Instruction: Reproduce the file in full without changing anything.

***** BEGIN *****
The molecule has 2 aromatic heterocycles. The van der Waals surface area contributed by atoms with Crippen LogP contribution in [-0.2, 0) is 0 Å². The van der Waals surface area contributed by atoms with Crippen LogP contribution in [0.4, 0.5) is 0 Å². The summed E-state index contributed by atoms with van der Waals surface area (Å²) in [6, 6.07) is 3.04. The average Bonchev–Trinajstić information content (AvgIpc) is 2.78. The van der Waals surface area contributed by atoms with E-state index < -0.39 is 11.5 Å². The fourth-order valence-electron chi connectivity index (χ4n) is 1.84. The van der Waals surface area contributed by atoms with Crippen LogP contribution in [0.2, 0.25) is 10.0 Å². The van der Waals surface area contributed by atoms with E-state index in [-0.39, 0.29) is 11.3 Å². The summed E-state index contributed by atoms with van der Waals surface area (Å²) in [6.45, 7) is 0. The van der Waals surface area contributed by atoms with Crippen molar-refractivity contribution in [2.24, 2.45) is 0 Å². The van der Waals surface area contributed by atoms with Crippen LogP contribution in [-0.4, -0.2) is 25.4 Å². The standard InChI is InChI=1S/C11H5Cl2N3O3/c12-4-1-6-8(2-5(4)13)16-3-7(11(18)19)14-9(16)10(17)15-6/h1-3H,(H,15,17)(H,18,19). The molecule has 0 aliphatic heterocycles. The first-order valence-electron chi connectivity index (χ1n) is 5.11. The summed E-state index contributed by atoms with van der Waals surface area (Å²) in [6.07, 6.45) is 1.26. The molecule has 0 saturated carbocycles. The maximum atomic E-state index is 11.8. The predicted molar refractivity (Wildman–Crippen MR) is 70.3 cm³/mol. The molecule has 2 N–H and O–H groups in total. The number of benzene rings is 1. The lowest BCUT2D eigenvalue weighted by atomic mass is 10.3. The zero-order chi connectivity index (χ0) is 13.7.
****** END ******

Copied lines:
The molecule has 2 aromatic heterocycles. The van der Waals surface area contributed by atoms with Crippen LogP contribution in [-0.2, 0) is 0 Å². The van der Waals surface area contributed by atoms with Crippen LogP contribution in [0.4, 0.5) is 0 Å². The summed E-state index contributed by atoms with van der Waals surface area (Å²) in [6, 6.07) is 3.04. The average Bonchev–Trinajstić information content (AvgIpc) is 2.78. The van der Waals surface area contributed by atoms with E-state index < -0.39 is 11.5 Å². The fourth-order valence-electron chi connectivity index (χ4n) is 1.84. The van der Waals surface area contributed by atoms with Crippen LogP contribution in [0.2, 0.25) is 10.0 Å². The van der Waals surface area contributed by atoms with E-state index in [-0.39, 0.29) is 11.3 Å². The summed E-state index contributed by atoms with van der Waals surface area (Å²) in [6.45, 7) is 0. The van der Waals surface area contributed by atoms with Crippen molar-refractivity contribution in [2.24, 2.45) is 0 Å². The van der Waals surface area contributed by atoms with Crippen LogP contribution in [-0.4, -0.2) is 25.4 Å². The standard InChI is InChI=1S/C11H5Cl2N3O3/c12-4-1-6-8(2-5(4)13)16-3-7(11(18)19)14-9(16)10(17)15-6/h1-3H,(H,15,17)(H,18,19). The molecule has 0 aliphatic heterocycles. The first-order valence-electron chi connectivity index (χ1n) is 5.11. The summed E-state index contributed by atoms with van der Waals surface area (Å²) in [6.07, 6.45) is 1.26. The molecule has 0 saturated carbocycles. The maximum atomic E-state index is 11.8. The predicted molar refractivity (Wildman–Crippen MR) is 70.3 cm³/mol. The molecule has 2 N–H and O–H groups in total. The number of benzene rings is 1. The lowest BCUT2D eigenvalue weighted by atomic mass is 10.3. The zero-order chi connectivity index (χ0) is 13.7.